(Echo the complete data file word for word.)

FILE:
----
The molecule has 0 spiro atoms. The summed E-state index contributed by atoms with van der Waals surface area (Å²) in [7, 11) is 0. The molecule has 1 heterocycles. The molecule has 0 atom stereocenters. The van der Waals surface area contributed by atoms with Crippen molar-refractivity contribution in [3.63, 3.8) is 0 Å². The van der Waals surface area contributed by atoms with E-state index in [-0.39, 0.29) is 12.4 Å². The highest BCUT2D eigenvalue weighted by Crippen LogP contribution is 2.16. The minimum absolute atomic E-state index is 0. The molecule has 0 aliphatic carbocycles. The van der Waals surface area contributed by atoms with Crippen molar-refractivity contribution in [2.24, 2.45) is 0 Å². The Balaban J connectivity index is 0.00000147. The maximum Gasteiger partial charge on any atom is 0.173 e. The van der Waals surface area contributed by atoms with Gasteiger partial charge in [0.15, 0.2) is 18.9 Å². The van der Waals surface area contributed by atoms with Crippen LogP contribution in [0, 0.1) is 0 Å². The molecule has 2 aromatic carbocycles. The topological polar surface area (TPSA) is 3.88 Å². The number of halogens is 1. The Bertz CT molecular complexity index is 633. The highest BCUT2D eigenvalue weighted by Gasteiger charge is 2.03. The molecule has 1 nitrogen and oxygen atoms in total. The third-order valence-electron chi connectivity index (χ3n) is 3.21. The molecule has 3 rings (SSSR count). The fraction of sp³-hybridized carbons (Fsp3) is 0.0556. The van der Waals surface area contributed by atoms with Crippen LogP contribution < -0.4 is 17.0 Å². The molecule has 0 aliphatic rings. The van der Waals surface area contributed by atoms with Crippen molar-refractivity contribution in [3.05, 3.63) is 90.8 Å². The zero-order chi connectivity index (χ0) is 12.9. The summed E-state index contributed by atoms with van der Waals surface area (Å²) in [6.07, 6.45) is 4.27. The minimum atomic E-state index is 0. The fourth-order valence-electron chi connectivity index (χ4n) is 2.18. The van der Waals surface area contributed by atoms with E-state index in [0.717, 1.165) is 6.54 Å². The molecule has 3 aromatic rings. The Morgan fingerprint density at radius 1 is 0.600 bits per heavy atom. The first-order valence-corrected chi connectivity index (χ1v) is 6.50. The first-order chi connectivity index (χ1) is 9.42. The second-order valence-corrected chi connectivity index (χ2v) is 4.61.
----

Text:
The molecule has 0 spiro atoms. The summed E-state index contributed by atoms with van der Waals surface area (Å²) in [7, 11) is 0. The molecule has 1 heterocycles. The molecule has 0 atom stereocenters. The van der Waals surface area contributed by atoms with Crippen molar-refractivity contribution in [3.63, 3.8) is 0 Å². The van der Waals surface area contributed by atoms with E-state index in [-0.39, 0.29) is 12.4 Å². The highest BCUT2D eigenvalue weighted by Crippen LogP contribution is 2.16. The minimum absolute atomic E-state index is 0. The molecule has 0 aliphatic carbocycles. The van der Waals surface area contributed by atoms with Crippen molar-refractivity contribution in [2.24, 2.45) is 0 Å². The Balaban J connectivity index is 0.00000147. The maximum Gasteiger partial charge on any atom is 0.173 e. The van der Waals surface area contributed by atoms with Gasteiger partial charge in [0.15, 0.2) is 18.9 Å². The van der Waals surface area contributed by atoms with Crippen LogP contribution in [0, 0.1) is 0 Å². The molecule has 2 aromatic carbocycles. The topological polar surface area (TPSA) is 3.88 Å². The number of halogens is 1. The Bertz CT molecular complexity index is 633. The highest BCUT2D eigenvalue weighted by Gasteiger charge is 2.03. The molecule has 1 nitrogen and oxygen atoms in total. The third-order valence-electron chi connectivity index (χ3n) is 3.21. The molecule has 3 rings (SSSR count). The fraction of sp³-hybridized carbons (Fsp3) is 0.0556. The van der Waals surface area contributed by atoms with Crippen LogP contribution < -0.4 is 17.0 Å². The molecule has 0 aliphatic rings. The van der Waals surface area contributed by atoms with Crippen molar-refractivity contribution in [3.05, 3.63) is 90.8 Å². The zero-order chi connectivity index (χ0) is 12.9. The summed E-state index contributed by atoms with van der Waals surface area (Å²) in [6.07, 6.45) is 4.27. The minimum atomic E-state index is 0. The fourth-order valence-electron chi connectivity index (χ4n) is 2.18. The van der Waals surface area contributed by atoms with E-state index in [0.717, 1.165) is 6.54 Å². The molecule has 3 aromatic rings. The Morgan fingerprint density at radius 1 is 0.600 bits per heavy atom. The first-order valence-corrected chi connectivity index (χ1v) is 6.50. The first-order chi connectivity index (χ1) is 9.42. The second-order valence-corrected chi connectivity index (χ2v) is 4.61.